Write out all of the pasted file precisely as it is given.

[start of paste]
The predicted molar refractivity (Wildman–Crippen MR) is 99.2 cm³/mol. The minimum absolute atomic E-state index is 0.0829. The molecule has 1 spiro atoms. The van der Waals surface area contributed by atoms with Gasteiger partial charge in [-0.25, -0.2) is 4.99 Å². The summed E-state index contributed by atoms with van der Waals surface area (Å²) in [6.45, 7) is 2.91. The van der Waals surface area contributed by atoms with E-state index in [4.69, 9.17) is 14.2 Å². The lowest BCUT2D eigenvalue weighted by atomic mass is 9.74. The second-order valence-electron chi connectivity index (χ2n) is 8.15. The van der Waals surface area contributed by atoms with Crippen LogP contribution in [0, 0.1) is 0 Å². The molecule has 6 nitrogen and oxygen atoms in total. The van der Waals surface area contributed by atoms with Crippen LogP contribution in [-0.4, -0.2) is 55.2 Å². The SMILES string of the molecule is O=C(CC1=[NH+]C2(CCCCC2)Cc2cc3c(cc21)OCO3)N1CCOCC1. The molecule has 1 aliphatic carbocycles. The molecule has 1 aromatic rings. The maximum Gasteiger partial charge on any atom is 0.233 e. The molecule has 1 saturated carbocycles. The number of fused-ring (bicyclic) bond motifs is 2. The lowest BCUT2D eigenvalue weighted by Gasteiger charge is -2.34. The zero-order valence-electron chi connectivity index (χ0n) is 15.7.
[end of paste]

The predicted molar refractivity (Wildman–Crippen MR) is 99.2 cm³/mol. The minimum absolute atomic E-state index is 0.0829. The molecule has 1 spiro atoms. The van der Waals surface area contributed by atoms with Gasteiger partial charge in [-0.25, -0.2) is 4.99 Å². The summed E-state index contributed by atoms with van der Waals surface area (Å²) in [6.45, 7) is 2.91. The van der Waals surface area contributed by atoms with E-state index in [4.69, 9.17) is 14.2 Å². The lowest BCUT2D eigenvalue weighted by atomic mass is 9.74. The second-order valence-electron chi connectivity index (χ2n) is 8.15. The van der Waals surface area contributed by atoms with Crippen LogP contribution in [0, 0.1) is 0 Å². The molecule has 6 nitrogen and oxygen atoms in total. The van der Waals surface area contributed by atoms with Crippen LogP contribution in [-0.4, -0.2) is 55.2 Å². The SMILES string of the molecule is O=C(CC1=[NH+]C2(CCCCC2)Cc2cc3c(cc21)OCO3)N1CCOCC1. The molecule has 1 aliphatic carbocycles. The molecule has 1 aromatic rings. The maximum Gasteiger partial charge on any atom is 0.233 e. The molecule has 1 saturated carbocycles. The number of fused-ring (bicyclic) bond motifs is 2. The lowest BCUT2D eigenvalue weighted by Gasteiger charge is -2.34. The zero-order valence-electron chi connectivity index (χ0n) is 15.7.